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Court says religious knowledge test improper in asylum case

(RNS) A Chinese Christian should be given another chance at asylum after an immigration judge thought the man couldn't answer "basic questions" about Christianity, a federal appeals court has ruled.

The 9th U.S. Circuit Court of Appeals said on Wednesday (Jan. 19) that Lei Li was improperly denied asylum after the judge was unsatisfied by his answers on whether Thanksgiving is a Christian holiday and the difference between the Old and New Testaments.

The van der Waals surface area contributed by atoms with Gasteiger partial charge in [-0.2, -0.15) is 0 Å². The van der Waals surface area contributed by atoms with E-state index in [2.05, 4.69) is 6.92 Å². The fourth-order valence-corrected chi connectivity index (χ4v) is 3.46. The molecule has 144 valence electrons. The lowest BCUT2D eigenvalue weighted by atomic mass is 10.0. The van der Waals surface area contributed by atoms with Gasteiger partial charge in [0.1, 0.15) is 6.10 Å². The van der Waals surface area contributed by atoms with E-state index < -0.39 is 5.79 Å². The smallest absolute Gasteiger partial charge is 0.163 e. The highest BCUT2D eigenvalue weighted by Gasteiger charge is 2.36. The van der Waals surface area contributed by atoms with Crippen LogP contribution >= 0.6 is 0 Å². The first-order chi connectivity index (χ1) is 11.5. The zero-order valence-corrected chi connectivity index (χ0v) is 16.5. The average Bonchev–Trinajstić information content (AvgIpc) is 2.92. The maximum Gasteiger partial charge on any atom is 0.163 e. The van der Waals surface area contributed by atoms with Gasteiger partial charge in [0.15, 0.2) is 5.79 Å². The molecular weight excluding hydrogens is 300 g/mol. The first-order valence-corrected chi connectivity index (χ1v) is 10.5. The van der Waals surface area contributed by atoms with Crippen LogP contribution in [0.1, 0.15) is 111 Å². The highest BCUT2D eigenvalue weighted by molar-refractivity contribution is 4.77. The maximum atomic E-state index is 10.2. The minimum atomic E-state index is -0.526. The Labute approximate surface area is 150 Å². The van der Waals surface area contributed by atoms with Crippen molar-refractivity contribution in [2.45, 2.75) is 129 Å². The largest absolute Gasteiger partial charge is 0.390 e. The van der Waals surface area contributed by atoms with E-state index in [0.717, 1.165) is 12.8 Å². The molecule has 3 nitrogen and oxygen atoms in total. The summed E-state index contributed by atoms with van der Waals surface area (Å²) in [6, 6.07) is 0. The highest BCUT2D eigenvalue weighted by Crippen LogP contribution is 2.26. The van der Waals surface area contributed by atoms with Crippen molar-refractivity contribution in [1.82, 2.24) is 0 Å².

Lei became a Christian in 1999 and was subsequently beaten, interrogated by Chinese authorities, and lost his job after hosting church services in his house. He arrived in the U.S. on a tourist visa in 2001.

In 2005, two years after he applied for asylum, an immigration judge ruled that Lei "failed to demonstrate credible evidence that he is a Christian" and made conflicting statements about his residency.

The appeals court ruled that Lei "is in good company" in thinking that Thanksgiving is a Christian holiday, noting that George Washington and Abraham Lincoln cited God in their Thanksgiving proclamations.

Lei said he only knew that the Old Testament was written in Hebrew and the New Testament in Greek, and his inability to say more was viewed as an "important factor" in calling his Christianity into